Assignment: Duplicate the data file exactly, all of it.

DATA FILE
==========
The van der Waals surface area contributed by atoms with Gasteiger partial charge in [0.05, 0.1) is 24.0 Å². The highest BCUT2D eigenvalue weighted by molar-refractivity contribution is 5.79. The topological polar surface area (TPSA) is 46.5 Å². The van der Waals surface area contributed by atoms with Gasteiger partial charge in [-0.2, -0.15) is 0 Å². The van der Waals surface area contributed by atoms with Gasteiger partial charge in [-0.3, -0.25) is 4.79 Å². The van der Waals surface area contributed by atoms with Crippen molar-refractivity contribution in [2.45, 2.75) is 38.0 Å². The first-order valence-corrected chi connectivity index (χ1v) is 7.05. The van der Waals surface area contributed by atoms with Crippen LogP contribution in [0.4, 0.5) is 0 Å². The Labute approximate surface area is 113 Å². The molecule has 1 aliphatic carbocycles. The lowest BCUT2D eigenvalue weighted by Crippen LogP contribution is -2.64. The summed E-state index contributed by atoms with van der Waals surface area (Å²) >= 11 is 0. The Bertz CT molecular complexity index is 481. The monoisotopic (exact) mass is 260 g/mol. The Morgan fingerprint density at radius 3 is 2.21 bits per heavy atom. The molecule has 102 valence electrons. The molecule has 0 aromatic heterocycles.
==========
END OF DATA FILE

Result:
The van der Waals surface area contributed by atoms with Gasteiger partial charge in [0.05, 0.1) is 24.0 Å². The highest BCUT2D eigenvalue weighted by molar-refractivity contribution is 5.79. The topological polar surface area (TPSA) is 46.5 Å². The van der Waals surface area contributed by atoms with Gasteiger partial charge in [-0.2, -0.15) is 0 Å². The van der Waals surface area contributed by atoms with Gasteiger partial charge in [-0.3, -0.25) is 4.79 Å². The van der Waals surface area contributed by atoms with Crippen molar-refractivity contribution in [2.45, 2.75) is 38.0 Å². The first-order valence-corrected chi connectivity index (χ1v) is 7.05. The van der Waals surface area contributed by atoms with Crippen LogP contribution in [0.4, 0.5) is 0 Å². The Labute approximate surface area is 113 Å². The molecule has 1 aliphatic carbocycles. The lowest BCUT2D eigenvalue weighted by Crippen LogP contribution is -2.64. The summed E-state index contributed by atoms with van der Waals surface area (Å²) >= 11 is 0. The Bertz CT molecular complexity index is 481. The monoisotopic (exact) mass is 260 g/mol. The Morgan fingerprint density at radius 3 is 2.21 bits per heavy atom. The molecule has 102 valence electrons. The molecule has 0 aromatic heterocycles.